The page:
Or you are actually trying to draw a line between “software” and “firmware”? Noone has ever managed to do that. What’s “software” for someone can be “firmware” for someone else in certain cases. There is no clear distinction between the two.

There is an interesting discussion here (especially the comments): http://www.tmrepository.com/fudtracker/so-is-it-a-circuit-or-a-piece-of-software/

—Stallman’s reply:

Subject: Re: Regarding the firmware of the wifi chip of the GTA04 being treated as a circuit

I don’t think so, because there is no reason to even ask the question
about a level of software which is commonly available as free software.
——-

In other words, “I am not addressing the question because deep inside me I know my logic is flawed.” (i hope Adam King is reading this).

#29 Posted by FBM on Sep 28, 2011 8:07 AM

Thanks Kurkos for sharing this with us.

Also, one can note that once again, RMS doesn’t have an answer to “why non-free software is evil, but not other things, like hardware, cooking recipes, car engines, ...?”

Because if I remember well, one of the main advantages of free software is that you can study the source, and make sure the software doesn’t do evil things.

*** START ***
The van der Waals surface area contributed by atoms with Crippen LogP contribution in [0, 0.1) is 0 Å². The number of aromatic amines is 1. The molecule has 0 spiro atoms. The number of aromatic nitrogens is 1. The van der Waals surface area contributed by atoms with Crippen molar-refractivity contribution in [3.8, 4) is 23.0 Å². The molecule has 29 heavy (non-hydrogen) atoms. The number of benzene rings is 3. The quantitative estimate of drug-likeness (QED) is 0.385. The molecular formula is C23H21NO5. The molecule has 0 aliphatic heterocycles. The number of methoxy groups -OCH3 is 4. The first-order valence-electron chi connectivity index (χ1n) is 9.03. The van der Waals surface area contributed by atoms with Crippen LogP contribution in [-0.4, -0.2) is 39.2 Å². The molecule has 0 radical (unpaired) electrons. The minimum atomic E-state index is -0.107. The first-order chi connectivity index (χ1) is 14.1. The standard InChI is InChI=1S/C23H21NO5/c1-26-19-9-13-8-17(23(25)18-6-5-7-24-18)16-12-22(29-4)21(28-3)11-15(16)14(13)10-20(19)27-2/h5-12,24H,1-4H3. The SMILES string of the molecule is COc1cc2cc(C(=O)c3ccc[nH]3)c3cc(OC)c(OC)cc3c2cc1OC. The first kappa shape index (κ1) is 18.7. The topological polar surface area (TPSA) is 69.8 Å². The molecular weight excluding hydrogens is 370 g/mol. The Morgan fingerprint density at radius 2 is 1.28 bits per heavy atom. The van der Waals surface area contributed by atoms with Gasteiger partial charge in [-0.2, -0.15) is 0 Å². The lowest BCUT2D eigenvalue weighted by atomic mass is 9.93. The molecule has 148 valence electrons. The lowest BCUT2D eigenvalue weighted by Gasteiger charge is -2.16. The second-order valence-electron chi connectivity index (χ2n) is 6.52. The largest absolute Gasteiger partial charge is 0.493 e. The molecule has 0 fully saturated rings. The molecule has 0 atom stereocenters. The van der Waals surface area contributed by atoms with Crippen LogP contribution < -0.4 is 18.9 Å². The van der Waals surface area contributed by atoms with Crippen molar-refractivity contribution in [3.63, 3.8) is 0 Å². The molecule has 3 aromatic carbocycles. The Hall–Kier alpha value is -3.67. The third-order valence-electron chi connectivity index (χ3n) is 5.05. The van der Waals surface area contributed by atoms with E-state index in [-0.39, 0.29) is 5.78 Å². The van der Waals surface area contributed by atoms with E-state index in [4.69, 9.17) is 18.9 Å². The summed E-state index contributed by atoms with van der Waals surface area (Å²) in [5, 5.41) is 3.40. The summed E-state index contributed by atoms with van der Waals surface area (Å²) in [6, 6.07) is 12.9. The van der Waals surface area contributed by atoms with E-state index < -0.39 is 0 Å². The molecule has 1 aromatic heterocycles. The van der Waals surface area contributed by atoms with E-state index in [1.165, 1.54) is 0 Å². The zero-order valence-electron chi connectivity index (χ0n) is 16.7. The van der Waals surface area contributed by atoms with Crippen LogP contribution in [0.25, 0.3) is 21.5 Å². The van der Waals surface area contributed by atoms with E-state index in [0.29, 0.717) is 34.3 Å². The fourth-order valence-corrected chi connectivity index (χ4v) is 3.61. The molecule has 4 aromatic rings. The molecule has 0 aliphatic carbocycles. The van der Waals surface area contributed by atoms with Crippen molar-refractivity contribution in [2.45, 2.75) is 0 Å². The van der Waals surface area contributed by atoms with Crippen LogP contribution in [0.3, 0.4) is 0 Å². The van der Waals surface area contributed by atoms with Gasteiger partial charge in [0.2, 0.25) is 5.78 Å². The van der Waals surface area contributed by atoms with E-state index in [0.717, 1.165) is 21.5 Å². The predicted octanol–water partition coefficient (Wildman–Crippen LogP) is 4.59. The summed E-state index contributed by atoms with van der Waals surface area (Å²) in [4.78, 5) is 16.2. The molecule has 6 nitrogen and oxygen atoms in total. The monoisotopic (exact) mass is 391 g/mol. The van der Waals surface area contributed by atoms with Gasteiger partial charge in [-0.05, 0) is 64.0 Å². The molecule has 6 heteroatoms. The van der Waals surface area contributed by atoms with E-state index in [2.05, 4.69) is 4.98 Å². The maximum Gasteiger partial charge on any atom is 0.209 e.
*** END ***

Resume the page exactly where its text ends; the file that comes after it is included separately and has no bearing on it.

So, if I understand well, it’s ok if hardware does evil things, but if software does, it’s not?

(Unless of course the software is not upgradeable, as it automagically makes it a circuit).

#30 Posted by ChrisTX on Sep 30, 2011 2:48 PM

“I don’t think so, because there is no reason to even ask the question
about a level of software which is commonly available as free software.”

O right. So let me recap that, there’s no 'commonly available’ WiFi with open firmware? Atheros AR9170: https://www.thinkpenguin.com/gnu-linux/penguin-80211n-usb-wireless-network-adapter (yes, that thing has open firmware and works with linux-libre)

Also, why would firmware in the kernel be bad then and once you soldered the SAME THING in, it’s ok? The actual question is, if I’d have a WiFi card using said Marvell firmware, can I use it for free or not?

If I install a virus on my PC, plug it from the internet, so it can’t update, is it still a virus or friendly code?

You must be signed in to leave comments.